Currently, I have been working on speeding up my C# screensaver, and I thought
that it would be useful to know if my assumptions about where my code was
taking it's time were in fact correct. So I wrote this little tool.
Along the way I got to play with some new stuff, like the hash map, file access
and some control stuff I had not done yet. Hopefully I'll find something
to interest you as well.
Basically, the way this code will work is to create a class which encapsulates a
hash table between a string and an instance of a class that holds data about
our function. The hash table and the functions provided will be static -
we don't want more than one instance of our code running. The class will
have a start and stop method, which apart from making sure there is no
crossover, or invalid calls, will essentially just maintain timers in the class
objects to keep track of the time spent in each function we trace. A
global timer will tell us how long the code ran for to find out what percentage
of running time was in functions we were tracing.
Code reuse in C#
In order to build the main object, I created a new project, and chose the class
library option. This builds a dll file which can be added to another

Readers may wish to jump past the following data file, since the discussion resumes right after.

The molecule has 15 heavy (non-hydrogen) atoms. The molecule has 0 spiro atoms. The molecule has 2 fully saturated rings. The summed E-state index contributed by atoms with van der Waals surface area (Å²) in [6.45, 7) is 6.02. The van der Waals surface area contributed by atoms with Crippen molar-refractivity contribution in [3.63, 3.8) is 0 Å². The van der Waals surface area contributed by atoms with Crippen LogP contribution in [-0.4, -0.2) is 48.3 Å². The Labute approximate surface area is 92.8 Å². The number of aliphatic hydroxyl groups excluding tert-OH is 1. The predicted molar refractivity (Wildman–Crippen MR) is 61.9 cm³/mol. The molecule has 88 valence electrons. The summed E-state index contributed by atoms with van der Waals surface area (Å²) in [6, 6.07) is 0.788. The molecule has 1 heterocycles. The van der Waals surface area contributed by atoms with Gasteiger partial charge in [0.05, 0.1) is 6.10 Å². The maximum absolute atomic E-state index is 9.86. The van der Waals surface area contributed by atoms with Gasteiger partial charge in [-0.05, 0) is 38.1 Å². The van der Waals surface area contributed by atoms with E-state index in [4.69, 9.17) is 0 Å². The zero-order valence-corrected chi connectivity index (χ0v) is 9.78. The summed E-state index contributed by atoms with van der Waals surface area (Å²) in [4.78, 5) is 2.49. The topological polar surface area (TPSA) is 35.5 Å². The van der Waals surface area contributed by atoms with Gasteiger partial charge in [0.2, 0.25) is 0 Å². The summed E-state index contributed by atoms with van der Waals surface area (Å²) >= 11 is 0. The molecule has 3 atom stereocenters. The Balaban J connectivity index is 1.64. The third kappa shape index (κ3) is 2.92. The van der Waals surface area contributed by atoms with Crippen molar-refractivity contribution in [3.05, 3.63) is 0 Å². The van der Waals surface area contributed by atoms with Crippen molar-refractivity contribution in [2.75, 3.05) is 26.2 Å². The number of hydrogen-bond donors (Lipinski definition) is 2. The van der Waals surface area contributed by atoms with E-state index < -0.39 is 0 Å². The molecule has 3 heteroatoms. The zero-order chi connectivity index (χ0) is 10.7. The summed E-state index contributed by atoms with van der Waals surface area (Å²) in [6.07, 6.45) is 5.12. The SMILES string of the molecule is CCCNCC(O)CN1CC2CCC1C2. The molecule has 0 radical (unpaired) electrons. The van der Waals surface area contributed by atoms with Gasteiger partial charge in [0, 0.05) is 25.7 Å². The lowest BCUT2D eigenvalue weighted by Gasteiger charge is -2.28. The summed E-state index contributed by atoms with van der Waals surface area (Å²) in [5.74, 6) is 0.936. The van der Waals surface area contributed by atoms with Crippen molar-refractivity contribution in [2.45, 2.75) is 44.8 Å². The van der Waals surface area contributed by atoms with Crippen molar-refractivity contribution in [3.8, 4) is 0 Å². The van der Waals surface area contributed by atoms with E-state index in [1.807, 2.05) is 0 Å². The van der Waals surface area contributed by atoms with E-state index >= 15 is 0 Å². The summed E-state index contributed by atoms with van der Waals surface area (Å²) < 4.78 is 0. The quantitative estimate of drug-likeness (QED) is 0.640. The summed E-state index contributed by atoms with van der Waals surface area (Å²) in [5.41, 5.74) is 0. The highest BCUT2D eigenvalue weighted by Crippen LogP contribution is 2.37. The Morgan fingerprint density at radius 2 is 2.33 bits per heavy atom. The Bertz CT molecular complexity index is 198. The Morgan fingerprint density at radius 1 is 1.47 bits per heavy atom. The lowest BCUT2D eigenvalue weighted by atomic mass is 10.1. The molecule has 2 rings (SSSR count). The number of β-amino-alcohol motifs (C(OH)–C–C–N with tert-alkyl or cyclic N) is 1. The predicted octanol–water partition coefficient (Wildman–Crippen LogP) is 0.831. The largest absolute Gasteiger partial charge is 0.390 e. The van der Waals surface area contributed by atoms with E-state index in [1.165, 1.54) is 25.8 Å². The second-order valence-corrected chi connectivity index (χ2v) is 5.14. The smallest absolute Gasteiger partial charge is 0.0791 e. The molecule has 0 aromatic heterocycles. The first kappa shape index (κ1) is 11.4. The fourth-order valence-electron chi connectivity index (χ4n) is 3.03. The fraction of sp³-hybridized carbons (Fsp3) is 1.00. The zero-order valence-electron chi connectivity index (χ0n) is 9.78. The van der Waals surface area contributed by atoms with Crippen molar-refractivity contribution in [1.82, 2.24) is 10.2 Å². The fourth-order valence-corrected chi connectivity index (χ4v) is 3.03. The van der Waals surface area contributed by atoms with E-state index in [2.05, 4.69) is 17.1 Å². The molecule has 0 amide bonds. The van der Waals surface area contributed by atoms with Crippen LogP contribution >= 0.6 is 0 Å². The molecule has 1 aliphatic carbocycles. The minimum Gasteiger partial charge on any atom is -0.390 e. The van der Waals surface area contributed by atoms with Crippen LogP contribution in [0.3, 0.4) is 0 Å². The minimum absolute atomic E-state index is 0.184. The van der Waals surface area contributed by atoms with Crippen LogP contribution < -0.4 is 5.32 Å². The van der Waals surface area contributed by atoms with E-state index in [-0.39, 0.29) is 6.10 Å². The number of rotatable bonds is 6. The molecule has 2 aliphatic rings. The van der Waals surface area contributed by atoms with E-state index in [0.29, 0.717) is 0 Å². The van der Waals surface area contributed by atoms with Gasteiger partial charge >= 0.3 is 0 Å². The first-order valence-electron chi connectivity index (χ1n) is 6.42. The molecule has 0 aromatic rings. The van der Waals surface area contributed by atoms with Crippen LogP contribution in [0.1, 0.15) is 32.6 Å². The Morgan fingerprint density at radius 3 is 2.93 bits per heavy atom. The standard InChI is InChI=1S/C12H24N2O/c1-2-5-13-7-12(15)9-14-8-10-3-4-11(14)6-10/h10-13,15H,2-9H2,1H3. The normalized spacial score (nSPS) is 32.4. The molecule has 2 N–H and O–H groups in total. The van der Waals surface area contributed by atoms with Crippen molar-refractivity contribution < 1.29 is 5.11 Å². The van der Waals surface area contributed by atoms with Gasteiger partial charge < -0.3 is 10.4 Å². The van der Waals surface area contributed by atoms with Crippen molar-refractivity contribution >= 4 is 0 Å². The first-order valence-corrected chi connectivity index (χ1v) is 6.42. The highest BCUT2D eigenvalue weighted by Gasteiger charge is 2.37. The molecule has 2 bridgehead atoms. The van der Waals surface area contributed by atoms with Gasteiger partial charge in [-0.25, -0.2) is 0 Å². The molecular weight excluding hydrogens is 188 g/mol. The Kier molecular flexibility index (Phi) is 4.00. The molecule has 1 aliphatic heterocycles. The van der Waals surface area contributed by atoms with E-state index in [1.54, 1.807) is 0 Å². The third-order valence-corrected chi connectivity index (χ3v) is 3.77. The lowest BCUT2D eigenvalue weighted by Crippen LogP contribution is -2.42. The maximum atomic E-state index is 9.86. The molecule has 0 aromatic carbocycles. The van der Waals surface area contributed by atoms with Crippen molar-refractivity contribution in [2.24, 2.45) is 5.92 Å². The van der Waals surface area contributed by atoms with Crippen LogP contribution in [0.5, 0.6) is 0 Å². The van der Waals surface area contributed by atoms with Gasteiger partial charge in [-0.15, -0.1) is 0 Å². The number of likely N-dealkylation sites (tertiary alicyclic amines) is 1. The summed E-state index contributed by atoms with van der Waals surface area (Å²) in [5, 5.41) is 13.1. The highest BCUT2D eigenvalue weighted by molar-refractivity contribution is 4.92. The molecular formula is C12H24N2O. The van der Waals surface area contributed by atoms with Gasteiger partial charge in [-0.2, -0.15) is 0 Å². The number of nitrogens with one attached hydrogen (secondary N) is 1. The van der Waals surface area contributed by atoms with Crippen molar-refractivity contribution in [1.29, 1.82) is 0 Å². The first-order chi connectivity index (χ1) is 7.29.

project by choosing Project | Add Reference from the menu. Then it's a
case of browsing to the dll file, and it will be copied into your local
directory. Note so long as you are using it, you need to distribute this
dll with your program. In this case, it's more of a debugging tool, so
I'd expect you'd remove it when testing was done.
A small problem.
I found while writing this tool that if I call
DateTime.Now(), run a small
function and then call it again,
DateTime2 - DateTime1
gives a negative
value. I had to check for this, and log a time of 1 millisecond
Output to disk
The report class has a method which uses a
to write the report out
as a text file. If you're not familiar with writing text files in C#, you
might find it useful to examine.
Using the Code
A second project is provided which shows how to use the tool. First you
need to add the supplied dll, and then simply call
on either end of the function you want
to time, and be careful not to time a function which calls another function
being timed. Currently the calls do not nest, and the tool detects
this and crashes. The
CodeTimer.CodeTime.Report(); call can be triggered
by the program, or set up to come up when the class is destroyed, giving a
report at the end of a run.
This article has been low on detail simply because I expect people to get more
out of the tool than the code, which is not that involved. Having
explained how it is set up, hopefully if there's something that interests you,
it will be clear in the code. Otherwise, I hope the tool itself is of use